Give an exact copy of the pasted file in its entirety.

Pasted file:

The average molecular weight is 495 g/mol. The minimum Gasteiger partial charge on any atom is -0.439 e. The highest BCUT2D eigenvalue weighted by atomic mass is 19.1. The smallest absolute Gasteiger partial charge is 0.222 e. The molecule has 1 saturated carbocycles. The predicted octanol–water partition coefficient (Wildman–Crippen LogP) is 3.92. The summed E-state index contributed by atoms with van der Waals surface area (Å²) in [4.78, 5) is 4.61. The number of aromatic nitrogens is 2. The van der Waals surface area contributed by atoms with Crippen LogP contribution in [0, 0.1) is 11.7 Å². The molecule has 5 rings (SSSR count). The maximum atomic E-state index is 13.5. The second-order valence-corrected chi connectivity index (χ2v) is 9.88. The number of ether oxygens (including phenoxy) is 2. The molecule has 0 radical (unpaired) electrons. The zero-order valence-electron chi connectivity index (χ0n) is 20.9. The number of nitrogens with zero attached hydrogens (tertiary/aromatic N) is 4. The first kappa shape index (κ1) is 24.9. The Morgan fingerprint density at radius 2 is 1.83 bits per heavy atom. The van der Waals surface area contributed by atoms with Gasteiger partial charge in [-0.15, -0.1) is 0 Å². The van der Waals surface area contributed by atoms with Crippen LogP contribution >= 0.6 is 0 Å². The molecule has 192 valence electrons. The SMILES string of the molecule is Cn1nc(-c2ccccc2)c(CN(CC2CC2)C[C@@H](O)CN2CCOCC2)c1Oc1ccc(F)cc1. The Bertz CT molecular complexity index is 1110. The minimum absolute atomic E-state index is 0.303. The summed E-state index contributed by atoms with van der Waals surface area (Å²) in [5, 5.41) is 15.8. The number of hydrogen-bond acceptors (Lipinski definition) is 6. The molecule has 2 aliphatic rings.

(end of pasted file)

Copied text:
The average molecular weight is 495 g/mol. The minimum Gasteiger partial charge on any atom is -0.439 e. The highest BCUT2D eigenvalue weighted by atomic mass is 19.1. The smallest absolute Gasteiger partial charge is 0.222 e. The molecule has 1 saturated carbocycles. The predicted octanol–water partition coefficient (Wildman–Crippen LogP) is 3.92. The summed E-state index contributed by atoms with van der Waals surface area (Å²) in [4.78, 5) is 4.61. The number of aromatic nitrogens is 2. The van der Waals surface area contributed by atoms with Crippen LogP contribution in [0, 0.1) is 11.7 Å². The molecule has 5 rings (SSSR count). The maximum atomic E-state index is 13.5. The second-order valence-corrected chi connectivity index (χ2v) is 9.88. The number of ether oxygens (including phenoxy) is 2. The molecule has 0 radical (unpaired) electrons. The zero-order valence-electron chi connectivity index (χ0n) is 20.9. The number of nitrogens with zero attached hydrogens (tertiary/aromatic N) is 4. The first kappa shape index (κ1) is 24.9. The Morgan fingerprint density at radius 2 is 1.83 bits per heavy atom. The van der Waals surface area contributed by atoms with Gasteiger partial charge in [-0.15, -0.1) is 0 Å². The van der Waals surface area contributed by atoms with Crippen LogP contribution >= 0.6 is 0 Å². The molecule has 192 valence electrons. The SMILES string of the molecule is Cn1nc(-c2ccccc2)c(CN(CC2CC2)C[C@@H](O)CN2CCOCC2)c1Oc1ccc(F)cc1. The Bertz CT molecular complexity index is 1110. The minimum absolute atomic E-state index is 0.303. The summed E-state index contributed by atoms with van der Waals surface area (Å²) in [5, 5.41) is 15.8. The number of hydrogen-bond acceptors (Lipinski definition) is 6. The molecule has 2 aliphatic rings.